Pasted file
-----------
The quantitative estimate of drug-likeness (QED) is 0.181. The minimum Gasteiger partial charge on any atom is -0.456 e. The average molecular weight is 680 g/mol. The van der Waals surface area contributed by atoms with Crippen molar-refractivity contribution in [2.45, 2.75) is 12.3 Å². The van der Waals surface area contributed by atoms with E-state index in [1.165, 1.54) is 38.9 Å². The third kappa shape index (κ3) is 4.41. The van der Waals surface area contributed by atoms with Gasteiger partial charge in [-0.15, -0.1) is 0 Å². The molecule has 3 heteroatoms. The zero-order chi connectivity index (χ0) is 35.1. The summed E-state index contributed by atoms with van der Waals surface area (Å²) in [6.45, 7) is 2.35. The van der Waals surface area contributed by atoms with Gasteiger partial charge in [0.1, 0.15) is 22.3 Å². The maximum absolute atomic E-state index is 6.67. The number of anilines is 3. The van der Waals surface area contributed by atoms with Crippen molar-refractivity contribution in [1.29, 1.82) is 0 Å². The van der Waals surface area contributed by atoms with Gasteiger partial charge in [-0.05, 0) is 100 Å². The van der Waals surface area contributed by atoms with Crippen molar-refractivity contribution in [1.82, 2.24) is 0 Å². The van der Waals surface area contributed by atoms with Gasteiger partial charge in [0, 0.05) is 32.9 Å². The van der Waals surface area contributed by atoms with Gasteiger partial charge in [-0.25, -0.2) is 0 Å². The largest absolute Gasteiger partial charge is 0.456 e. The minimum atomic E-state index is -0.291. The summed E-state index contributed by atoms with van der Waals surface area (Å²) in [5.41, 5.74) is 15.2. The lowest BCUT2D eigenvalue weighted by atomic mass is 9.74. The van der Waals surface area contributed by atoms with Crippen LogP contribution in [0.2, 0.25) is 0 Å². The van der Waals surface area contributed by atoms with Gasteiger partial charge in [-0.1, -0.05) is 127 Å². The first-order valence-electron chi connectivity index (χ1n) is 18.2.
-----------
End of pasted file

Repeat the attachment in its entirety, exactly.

The quantitative estimate of drug-likeness (QED) is 0.181. The minimum Gasteiger partial charge on any atom is -0.456 e. The average molecular weight is 680 g/mol. The van der Waals surface area contributed by atoms with Crippen molar-refractivity contribution in [2.45, 2.75) is 12.3 Å². The van der Waals surface area contributed by atoms with E-state index in [1.165, 1.54) is 38.9 Å². The third kappa shape index (κ3) is 4.41. The van der Waals surface area contributed by atoms with Gasteiger partial charge in [-0.15, -0.1) is 0 Å². The molecule has 3 heteroatoms. The zero-order chi connectivity index (χ0) is 35.1. The summed E-state index contributed by atoms with van der Waals surface area (Å²) in [6.45, 7) is 2.35. The van der Waals surface area contributed by atoms with Gasteiger partial charge in [0.1, 0.15) is 22.3 Å². The maximum absolute atomic E-state index is 6.67. The number of anilines is 3. The van der Waals surface area contributed by atoms with Crippen molar-refractivity contribution in [1.29, 1.82) is 0 Å². The van der Waals surface area contributed by atoms with Gasteiger partial charge in [-0.05, 0) is 100 Å². The van der Waals surface area contributed by atoms with Crippen molar-refractivity contribution in [1.82, 2.24) is 0 Å². The van der Waals surface area contributed by atoms with Gasteiger partial charge in [0, 0.05) is 32.9 Å². The van der Waals surface area contributed by atoms with Gasteiger partial charge in [-0.25, -0.2) is 0 Å². The largest absolute Gasteiger partial charge is 0.456 e. The minimum atomic E-state index is -0.291. The summed E-state index contributed by atoms with van der Waals surface area (Å²) in [5.41, 5.74) is 15.2. The lowest BCUT2D eigenvalue weighted by atomic mass is 9.74. The van der Waals surface area contributed by atoms with Crippen LogP contribution in [0.2, 0.25) is 0 Å². The van der Waals surface area contributed by atoms with Gasteiger partial charge in [-0.1, -0.05) is 127 Å². The first-order valence-electron chi connectivity index (χ1n) is 18.2.